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Halabja and the Iraqi War on Kurds

Since Iraq gained its independence in 1932, the Kurds living in Iraq's northern region, who comprise nearly 20 percent of the country's population, have struggled to obtain self-rule within Iraq. The Kurds' distinctiveness of being non-Arabs living in an Arab country sets them apart, especially as the Ba'ath Party came to power in Iraq in the 1960s. The Ba'ath Party supported a Pan-Arabism (a movement for the unification of Arab peoples and the political alliance of Arab states) and suppressed religious or ethnic groups that opposed its control of Iraq. Although many of the Kurds were Sunni Muslims, like members of the Ba'ath Party, they did not support the Ba'ath Party's attempts to unify the country and challenged the government by fighting for self-rule in the northern Iraqi province of Kurdistan, where most Kurds lived. The Iraqi government refused to allow the Kurds self-rule in Kurdistan, mainly because of the rich oil reserves located there.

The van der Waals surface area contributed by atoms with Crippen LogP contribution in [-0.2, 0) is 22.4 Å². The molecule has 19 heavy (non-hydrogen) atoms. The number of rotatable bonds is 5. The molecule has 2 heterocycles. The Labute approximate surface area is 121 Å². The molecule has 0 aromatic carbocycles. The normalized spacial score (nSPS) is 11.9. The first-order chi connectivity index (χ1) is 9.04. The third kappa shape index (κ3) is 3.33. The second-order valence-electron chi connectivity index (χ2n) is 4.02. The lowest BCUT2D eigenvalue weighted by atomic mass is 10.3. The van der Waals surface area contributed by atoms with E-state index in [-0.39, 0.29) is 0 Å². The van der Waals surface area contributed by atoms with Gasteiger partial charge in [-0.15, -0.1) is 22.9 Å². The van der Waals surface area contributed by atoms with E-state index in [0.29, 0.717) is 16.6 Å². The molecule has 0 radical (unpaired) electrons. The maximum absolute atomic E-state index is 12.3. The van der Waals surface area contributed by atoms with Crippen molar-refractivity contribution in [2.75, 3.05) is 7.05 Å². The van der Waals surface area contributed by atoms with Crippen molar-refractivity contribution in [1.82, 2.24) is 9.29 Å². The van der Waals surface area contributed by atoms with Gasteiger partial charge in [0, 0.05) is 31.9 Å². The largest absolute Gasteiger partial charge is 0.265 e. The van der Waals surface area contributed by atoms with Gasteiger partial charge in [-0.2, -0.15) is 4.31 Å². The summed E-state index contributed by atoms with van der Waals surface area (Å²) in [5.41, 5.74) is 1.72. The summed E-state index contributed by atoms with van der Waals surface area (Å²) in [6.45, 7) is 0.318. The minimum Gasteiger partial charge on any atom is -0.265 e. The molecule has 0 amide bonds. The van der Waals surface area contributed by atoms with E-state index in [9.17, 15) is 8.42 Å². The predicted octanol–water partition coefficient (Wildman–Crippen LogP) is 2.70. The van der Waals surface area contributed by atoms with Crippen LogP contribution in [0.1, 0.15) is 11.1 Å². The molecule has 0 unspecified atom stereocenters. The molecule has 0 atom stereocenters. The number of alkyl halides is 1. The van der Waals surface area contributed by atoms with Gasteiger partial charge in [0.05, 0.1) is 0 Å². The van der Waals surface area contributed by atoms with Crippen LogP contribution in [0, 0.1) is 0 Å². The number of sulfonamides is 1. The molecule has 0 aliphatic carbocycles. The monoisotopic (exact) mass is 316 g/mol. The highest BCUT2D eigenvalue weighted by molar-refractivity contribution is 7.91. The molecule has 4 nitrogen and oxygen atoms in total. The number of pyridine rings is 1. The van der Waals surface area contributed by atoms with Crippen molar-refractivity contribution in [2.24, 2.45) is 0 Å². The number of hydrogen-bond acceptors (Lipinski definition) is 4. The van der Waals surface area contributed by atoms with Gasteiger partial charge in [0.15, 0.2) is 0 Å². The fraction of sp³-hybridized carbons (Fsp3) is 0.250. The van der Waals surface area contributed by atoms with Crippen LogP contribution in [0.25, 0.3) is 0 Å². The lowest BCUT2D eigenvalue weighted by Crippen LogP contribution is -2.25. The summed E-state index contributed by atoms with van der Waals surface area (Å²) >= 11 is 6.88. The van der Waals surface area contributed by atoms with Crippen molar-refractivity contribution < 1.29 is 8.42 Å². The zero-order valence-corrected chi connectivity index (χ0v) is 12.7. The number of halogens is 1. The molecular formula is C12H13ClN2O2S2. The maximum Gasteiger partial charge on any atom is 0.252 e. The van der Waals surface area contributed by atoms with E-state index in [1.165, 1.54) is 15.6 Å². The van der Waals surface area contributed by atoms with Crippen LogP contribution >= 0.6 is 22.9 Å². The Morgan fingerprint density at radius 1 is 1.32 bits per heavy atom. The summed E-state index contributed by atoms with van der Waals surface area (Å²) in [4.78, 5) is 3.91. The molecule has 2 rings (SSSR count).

In 1970 the Kurds signed a peace agreement with the Iraqi government, ending fifteen years of war. But the Kurds and the ruling Ba'ath Party did not make amends. In 1974 the Iraqi government tried to intimidate Kurds by destroying two Kurdish towns and bombing and burning others. It also forced Kurds from their homes and moved Arabs into the emptied Kurdish towns. An estimated 1.5 million Kurds became refugees in Iraq and another 100,000 fled to Iran. (Refugees are people who flee their country to escape violence or persecution.) By 1975 the Iraqi government tried to evict the Kurds from the country, forcing residents out of eight hundred Kurdish villages near the Iran border.